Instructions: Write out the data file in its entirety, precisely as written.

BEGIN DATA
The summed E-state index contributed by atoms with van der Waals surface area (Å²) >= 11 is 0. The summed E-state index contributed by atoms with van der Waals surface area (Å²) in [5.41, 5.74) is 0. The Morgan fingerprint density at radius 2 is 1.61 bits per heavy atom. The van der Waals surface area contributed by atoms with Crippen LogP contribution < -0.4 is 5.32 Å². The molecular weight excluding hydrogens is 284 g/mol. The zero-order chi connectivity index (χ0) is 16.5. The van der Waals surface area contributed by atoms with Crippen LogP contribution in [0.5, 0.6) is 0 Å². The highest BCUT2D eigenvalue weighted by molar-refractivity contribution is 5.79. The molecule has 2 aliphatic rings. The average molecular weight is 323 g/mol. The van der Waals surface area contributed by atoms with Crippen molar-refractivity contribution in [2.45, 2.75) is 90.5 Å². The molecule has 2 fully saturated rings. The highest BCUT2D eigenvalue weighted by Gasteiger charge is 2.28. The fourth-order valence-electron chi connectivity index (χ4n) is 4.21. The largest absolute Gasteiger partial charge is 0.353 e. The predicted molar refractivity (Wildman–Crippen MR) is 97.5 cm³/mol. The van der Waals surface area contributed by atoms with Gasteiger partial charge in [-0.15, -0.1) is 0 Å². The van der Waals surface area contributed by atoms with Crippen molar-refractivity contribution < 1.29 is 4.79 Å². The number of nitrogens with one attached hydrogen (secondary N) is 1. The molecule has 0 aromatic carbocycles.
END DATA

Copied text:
The summed E-state index contributed by atoms with van der Waals surface area (Å²) >= 11 is 0. The summed E-state index contributed by atoms with van der Waals surface area (Å²) in [5.41, 5.74) is 0. The Morgan fingerprint density at radius 2 is 1.61 bits per heavy atom. The van der Waals surface area contributed by atoms with Crippen LogP contribution < -0.4 is 5.32 Å². The molecular weight excluding hydrogens is 284 g/mol. The zero-order chi connectivity index (χ0) is 16.5. The van der Waals surface area contributed by atoms with Crippen LogP contribution in [0.5, 0.6) is 0 Å². The highest BCUT2D eigenvalue weighted by molar-refractivity contribution is 5.79. The molecule has 2 aliphatic rings. The average molecular weight is 323 g/mol. The van der Waals surface area contributed by atoms with Crippen molar-refractivity contribution in [2.45, 2.75) is 90.5 Å². The molecule has 2 fully saturated rings. The highest BCUT2D eigenvalue weighted by Gasteiger charge is 2.28. The fourth-order valence-electron chi connectivity index (χ4n) is 4.21. The largest absolute Gasteiger partial charge is 0.353 e. The predicted molar refractivity (Wildman–Crippen MR) is 97.5 cm³/mol. The van der Waals surface area contributed by atoms with Gasteiger partial charge in [-0.15, -0.1) is 0 Å². The van der Waals surface area contributed by atoms with Crippen molar-refractivity contribution < 1.29 is 4.79 Å². The number of nitrogens with one attached hydrogen (secondary N) is 1. The molecule has 0 aromatic carbocycles.